Permanent Protection Granted for Algonquin Wolves
Earthroots congratulates Minister of Natural Resources, David Ramsay
who permanently banned the hunting and of wolves and coyotes in the
30 townships surrounding Algonquin Provincial Park on May 3, 2004.
Protection measures for the wolves of Algonquin Provincial Park include:
still permitted to harass, capture or kill wolves or coyotes in protection
of their property and farm animals.
- A permanent
ban on the hunting and trapping of wolves and coyotes year-round
in the 39 townships surrounding Algonquin Provincial Park. (The
inclusion of coyotes in the regulation is essential to ensure
the wolf killing prohibition is enforced. This measure reduces
the likelihood of accidental wolf kills as it is difficult to
distinguish between an Eastern Canadian wolf, a coyote and a hybrid
of the two).
- A ban on the
chasing of wolves or coyotes with dogs, both in the park and in
townships surrounding the park
- Adding the
Eastern Wolf to the new list of Species at Risk in Ontario as
a Species of Special Concern, which is consistent with its national
designation given by the Committee on the Status of Endangered
Wildlife in Canada (COSEWIC)
- The continuation
of wolf research and monitoring to ensure the sustainability of
the wolves in and around Algonquin Park
- The developement
of a provincial wolf management strategy
are two species of wolves in Ontario:
Gray wolf (Canis
wolf (Canis lycaon)
(published by 15 scientists in the Canadian Journal of Zoology,
Volume 78, 2000) concluded that the Eastern Canadian Wolf is distinct
from the more numerous Gray Wolf (Canis lupus) and more closely
related to the Red Wolf (Canis rufus), which is on the brink
of extinction in the southeastern United States.
is the largest area in the world where the Eastern Canadian Wolf
Due to the
lower frequency of coyote hybridization, the park may hold the purest
remnant population of red wolves in the world.
Park wolf population
On May 3rd,
2001 the Committee on the Status of Endangered Wildlife in Canada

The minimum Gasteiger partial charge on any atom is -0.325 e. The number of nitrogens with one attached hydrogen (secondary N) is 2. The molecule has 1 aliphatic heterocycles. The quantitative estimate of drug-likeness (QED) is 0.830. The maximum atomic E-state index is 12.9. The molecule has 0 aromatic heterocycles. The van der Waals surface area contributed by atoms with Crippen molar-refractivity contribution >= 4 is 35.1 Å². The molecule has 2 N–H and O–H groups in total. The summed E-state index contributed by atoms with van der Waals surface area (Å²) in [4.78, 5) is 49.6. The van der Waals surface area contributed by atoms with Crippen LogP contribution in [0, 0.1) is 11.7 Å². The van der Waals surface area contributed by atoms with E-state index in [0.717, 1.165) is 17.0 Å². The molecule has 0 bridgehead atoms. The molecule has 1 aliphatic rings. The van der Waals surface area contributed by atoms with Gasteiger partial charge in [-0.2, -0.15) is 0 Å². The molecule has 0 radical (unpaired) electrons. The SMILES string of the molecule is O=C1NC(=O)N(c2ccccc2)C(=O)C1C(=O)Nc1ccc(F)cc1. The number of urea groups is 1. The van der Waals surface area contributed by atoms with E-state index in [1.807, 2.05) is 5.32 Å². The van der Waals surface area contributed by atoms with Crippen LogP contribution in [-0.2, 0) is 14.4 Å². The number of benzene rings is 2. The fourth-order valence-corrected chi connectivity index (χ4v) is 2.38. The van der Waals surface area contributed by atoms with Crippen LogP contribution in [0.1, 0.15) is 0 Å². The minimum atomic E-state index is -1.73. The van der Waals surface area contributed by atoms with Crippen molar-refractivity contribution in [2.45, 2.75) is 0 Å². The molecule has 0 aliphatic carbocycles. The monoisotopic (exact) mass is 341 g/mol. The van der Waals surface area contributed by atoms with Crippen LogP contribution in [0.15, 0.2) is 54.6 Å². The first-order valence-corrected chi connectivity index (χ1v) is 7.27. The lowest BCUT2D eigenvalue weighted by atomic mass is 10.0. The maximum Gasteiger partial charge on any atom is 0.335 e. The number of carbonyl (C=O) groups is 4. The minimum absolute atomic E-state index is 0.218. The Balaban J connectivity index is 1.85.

(COSEWIC) listed the Eastern
Canadian Wolf as a Species of Special Concern because of characteristics
that make it particularly sensitive to human activity or natural
events. COSEWIC is a National Committee with representatives from
the federal and provincial governments, private agencies and individual
Since the mid
1960's the park wolf population has been cut in half.
Wolf research in
Algonquin Provincial Park
Doug Pimlott, former
Director of Environmental Studies at Innis College, Toronto and
one of Canada's foremost conservationists, began wolf research in
Algonquin Provincial Park in 1959. The research was continued by
John and Mary Theberge in 1987, making it one of the longest, most
intensive wolf studies in North America.
The research revealed
some unfortunate but important news about the Alqonquin wolf
there is a high probability that these wolves have been in decline
for the past 11 years and that the decline has been severe.
last estimated the park population to be 150-170 wolves or 30-35
Prior to the moratoriumís
implementation, 2/3 of wolf deaths were due to hunting and trapping
outside of the park. As many as 40 wolves died this way in just
one year. Many wolves leave the park during the winter in pursuit
The Theberges study
found that pup production and reuse of den sites was lower, increasing
the vulnerability of the population.
Half of the wolf
packs in the park have territories that extend beyond park boundaries,
which is why the creation of a permanent buffer zone is so important
to their survival.
According to an Earthroots
survey recently conducted by Oraclepoll Research of Sudbury, 90.4%
of Ontarians support permanent protection for species at risk like
the Eastern Canadian wolf (Algonquin wolf).
For more detailed information
about wolf research in Algonquin Park, consider purchasing John and
Mary Theberge's book, Wolf Country. Proceeds from sale of the
book support Earthroots' Wolves Ontario! Project. See left sidebar
Wolf Advisory Group (AWAG)
In 1998, then Minister
of Natural Resources John Snobelen appointed the Algonquin Wolf
Advisory Group (AWAG) to recommend a long term Adaptive Management
Plan for the wolves with the goal of reducing human-caused wolf
mortality. On January 15th 2001, the committee's recommendations
were posted to the electronic Environmental Bill of Rights registry
for a two-month public comment period. The central and most contested
feature of the report was the suggestion to merely limit the hunting
and trapping season in 37 townships surrounding the park. A full
year round closure on hunting and trapping wolves was only recommended
for 4 of the 37 townships. These townships: Finlayson, McClintock,
Livingstone and Airy border the south gate of the park. Killing
the wolves within these townships would affect the success of the
popular public wolf howl.
On November 6th, 2001, Snobelen announced a 30-month moratorium
on the hunting and trapping of wolves in the 39 townships immediately
surrounding Algonquin Provincial Park. This came after over a year
of campaigning by Earthroots' Wolves Ontario! Project.
Dr. John Theberge was critical of this short-term decision - "The
timeframe for the ban, limited to 2 ‡ years, is still not long enough.
It is not long enough for a significant population recovery; ultimately
a permanent ban must be implemented."